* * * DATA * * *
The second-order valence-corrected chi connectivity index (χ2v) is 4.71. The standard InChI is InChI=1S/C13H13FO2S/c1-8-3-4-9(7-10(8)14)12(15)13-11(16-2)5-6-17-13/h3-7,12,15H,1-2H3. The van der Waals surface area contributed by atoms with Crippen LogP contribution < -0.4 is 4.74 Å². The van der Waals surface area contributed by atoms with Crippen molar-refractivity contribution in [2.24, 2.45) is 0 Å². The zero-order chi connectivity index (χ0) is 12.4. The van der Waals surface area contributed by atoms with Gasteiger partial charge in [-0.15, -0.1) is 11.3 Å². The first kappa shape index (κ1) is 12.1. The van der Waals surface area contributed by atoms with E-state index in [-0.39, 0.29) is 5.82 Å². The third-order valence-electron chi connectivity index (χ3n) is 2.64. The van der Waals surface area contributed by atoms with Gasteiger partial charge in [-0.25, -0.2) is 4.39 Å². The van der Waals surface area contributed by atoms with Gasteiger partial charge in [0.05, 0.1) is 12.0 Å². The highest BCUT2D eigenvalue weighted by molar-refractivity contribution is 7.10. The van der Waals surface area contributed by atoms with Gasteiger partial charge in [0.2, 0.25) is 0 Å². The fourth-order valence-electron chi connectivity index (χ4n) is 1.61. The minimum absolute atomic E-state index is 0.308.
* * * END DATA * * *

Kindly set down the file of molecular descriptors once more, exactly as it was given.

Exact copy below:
The second-order valence-corrected chi connectivity index (χ2v) is 4.71. The standard InChI is InChI=1S/C13H13FO2S/c1-8-3-4-9(7-10(8)14)12(15)13-11(16-2)5-6-17-13/h3-7,12,15H,1-2H3. The van der Waals surface area contributed by atoms with Crippen LogP contribution < -0.4 is 4.74 Å². The van der Waals surface area contributed by atoms with Crippen molar-refractivity contribution in [2.24, 2.45) is 0 Å². The zero-order chi connectivity index (χ0) is 12.4. The van der Waals surface area contributed by atoms with Gasteiger partial charge in [-0.15, -0.1) is 11.3 Å². The first kappa shape index (κ1) is 12.1. The van der Waals surface area contributed by atoms with E-state index in [-0.39, 0.29) is 5.82 Å². The third-order valence-electron chi connectivity index (χ3n) is 2.64. The van der Waals surface area contributed by atoms with Gasteiger partial charge in [-0.25, -0.2) is 4.39 Å². The van der Waals surface area contributed by atoms with Gasteiger partial charge in [0.05, 0.1) is 12.0 Å². The highest BCUT2D eigenvalue weighted by molar-refractivity contribution is 7.10. The van der Waals surface area contributed by atoms with Gasteiger partial charge in [0.2, 0.25) is 0 Å². The fourth-order valence-electron chi connectivity index (χ4n) is 1.61. The minimum absolute atomic E-state index is 0.308.